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New Normal, Same Cancer: Don’t Let the Pandemic Delay Recommended Cancer Screenings

For many people affected by cancer, navigating our new normal during the coronavirus outbreak comes with a unique set of challenges. COVID-19 has disrupted the entire continuum of healthcare in the US, including cancer screenings and diagnoses. According to a new nationwide survey by the American Society of Clinical Oncology (ASCO), nearly two-thirds of Americans reported that their scheduled cancer screenings have been delayed or skipped due to the COVID-19 pandemic. Another study indicated that within less than 2 months following the start of the pandemic, average weekly new cancer diagnoses dropped by about 46% across six major types of cancers (including breast, colorectal, lung, pancreatic, gastric and esophageal combined).

This decline does not mean that fewer people are getting cancer, but rather it means more people may be living with undiagnosed cancer and facing significant delays in treatment. Screenings are critical for detecting cancer at the early stages, when it is more likely to be successfully treated. Delaying or skipping recommended screenings can result in many cancer cases being diagnosed at a later stage with a poorer prognosis and when cancer is harder to treat.

The reasons for postponing cancer screenings may vary – from reallocation of healthcare resources to fight COVID-19, to patients’ safety concerns about getting infected during a doctor visit, to feelings among both patients and doctors that screening “can wait.” However, if the trend continues and patients are unable to resume screening soon, more cancer cases could go undiagnosed for longer periods of time. While it is hard to predict the full impact of diagnostic delays, the National Cancer Institute predicts almost 10,000 excess deaths from breast cancer and colorectal cancer over the next decade due to missed screenings during the pandemic.

COVID-19 Adds Urgency to Cancer Screening 

It is imperative that people resume getting their regular preventative screenings, such as mammograms, chest scans, colonoscopies, skin checks, and Pap/HPV tests. This is especially true for Black people who have the highest death rate and shortest survival of any racial and ethnic group in the US for most cancers. Since 1990, cancer-related deaths have dropped faster in Black people than White people among both men and women, largely driven by more rapid declines in Black people for lung cancer, colorectal cancer, and prostate cancer – saving an estimated 462,000 lives over the past 25 years. This remarkable progress must be sustained despite the disruption wrought by the coronavirus.

“Many in the black community have rationalized skipping doctor’s visits for preventative or maintenance care, not viewing them as essential during the pandemic,”  said Dr. Stanley Thompson, Chief Clinical Officer of TeamHealth’s LifePoint Group and a national leader in cancer care. “Missing visits for cancer screenings can put you at risk for late detection, which can carry more severe health consequences than even COVID-19. That’s why it’s so important to safely resume these visits and encourage your family and friends to do the same as we navigate this new normal, together.”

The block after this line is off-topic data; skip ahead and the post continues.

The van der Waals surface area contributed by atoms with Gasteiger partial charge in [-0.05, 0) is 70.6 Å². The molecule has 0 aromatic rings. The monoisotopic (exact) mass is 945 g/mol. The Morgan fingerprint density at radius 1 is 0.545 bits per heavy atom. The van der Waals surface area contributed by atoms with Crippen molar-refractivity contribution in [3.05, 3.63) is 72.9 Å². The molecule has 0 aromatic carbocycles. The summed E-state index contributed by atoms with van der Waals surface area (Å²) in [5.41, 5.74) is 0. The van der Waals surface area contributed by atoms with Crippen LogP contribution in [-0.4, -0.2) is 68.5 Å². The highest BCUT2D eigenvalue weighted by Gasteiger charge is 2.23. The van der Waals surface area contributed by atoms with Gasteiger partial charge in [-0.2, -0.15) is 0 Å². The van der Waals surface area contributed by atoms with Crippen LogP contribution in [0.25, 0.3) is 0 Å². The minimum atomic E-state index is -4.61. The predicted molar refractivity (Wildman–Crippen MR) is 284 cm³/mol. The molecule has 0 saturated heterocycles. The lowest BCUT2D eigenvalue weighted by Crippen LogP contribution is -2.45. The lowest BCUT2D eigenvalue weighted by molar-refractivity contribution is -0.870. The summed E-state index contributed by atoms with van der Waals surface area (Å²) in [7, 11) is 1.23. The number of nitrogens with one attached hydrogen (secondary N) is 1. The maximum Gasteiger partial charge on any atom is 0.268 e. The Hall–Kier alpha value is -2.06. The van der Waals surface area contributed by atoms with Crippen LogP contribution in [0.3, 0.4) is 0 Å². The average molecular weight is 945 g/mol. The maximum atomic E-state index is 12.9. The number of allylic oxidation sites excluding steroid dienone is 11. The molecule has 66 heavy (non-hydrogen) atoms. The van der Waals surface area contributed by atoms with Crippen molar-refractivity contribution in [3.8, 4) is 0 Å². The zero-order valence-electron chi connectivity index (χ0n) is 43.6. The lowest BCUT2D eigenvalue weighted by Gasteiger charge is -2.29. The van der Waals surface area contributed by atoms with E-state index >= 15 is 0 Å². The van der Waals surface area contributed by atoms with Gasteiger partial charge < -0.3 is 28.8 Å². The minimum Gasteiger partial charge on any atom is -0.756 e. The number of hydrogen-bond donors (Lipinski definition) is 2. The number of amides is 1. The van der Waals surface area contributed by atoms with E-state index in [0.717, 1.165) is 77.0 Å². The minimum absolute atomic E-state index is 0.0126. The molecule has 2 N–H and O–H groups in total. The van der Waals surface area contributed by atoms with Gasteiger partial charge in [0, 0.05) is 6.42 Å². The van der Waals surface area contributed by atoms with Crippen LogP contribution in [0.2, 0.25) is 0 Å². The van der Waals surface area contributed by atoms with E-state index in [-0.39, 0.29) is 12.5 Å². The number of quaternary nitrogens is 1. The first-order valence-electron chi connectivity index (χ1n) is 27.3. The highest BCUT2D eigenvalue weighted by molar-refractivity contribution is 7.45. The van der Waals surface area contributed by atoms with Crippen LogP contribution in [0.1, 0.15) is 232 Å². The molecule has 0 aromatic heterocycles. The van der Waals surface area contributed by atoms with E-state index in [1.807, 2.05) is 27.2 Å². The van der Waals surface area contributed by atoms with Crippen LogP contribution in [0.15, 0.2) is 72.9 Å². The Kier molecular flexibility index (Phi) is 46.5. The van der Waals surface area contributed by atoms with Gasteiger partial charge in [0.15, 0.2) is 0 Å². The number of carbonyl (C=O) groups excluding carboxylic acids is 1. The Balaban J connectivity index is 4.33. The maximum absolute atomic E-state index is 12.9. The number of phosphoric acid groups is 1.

Taking Control of Your Health

The ASCO survey revealed that 63% of respondents were worried about being behind on their cancer screening. If you’re among those concerned, don’t let fear hold you back; instead, become your own health advocate. If you’re a woman age 45+, talk to your doctor about scheduling a mammogram. If you’re a woman age 25-65, make your health a priority and schedule a pap smear when indicated. If you’re a man age 45 and older, make sure to arrange for a prostate exam sooner rather than later. If you are age 55 to 74 and have a history of heavy smoking, or smoke now or have quit within the past 15 years, you should be screened for lung cancer. You should begin screening for colorectal cancer soon after turning 50, then continue getting screened at regular intervals. However, you may need to be tested earlier than 50 if you are at higher risk, if indicated. While skin cancer is uncommon in people of color, when it does occur, it is often associated with increased morbidity and mortality, which may be attributed to skin cancers being diagnosed at a more advanced stage. Check with your doctor if a skin cancer screening is right for you.

Most hospitals and healthcare settings have protocols in place to support social distancing and ensure their facilities are sanitized and safe.  

A Call to Action

The world around us has changed dramatically. We have all had to adapt to a different way of living during this devastating pandemic. But cancer doesn’t go on hold for COVID-19. Optimal cancer care must balance the need to protect patients from infection with continued access to early and accurate diagnosis.

For helpful resources about maintaining wellness visits and vital cancer screenings during COVID-19, please visit www.NewNormalSameCancer.com

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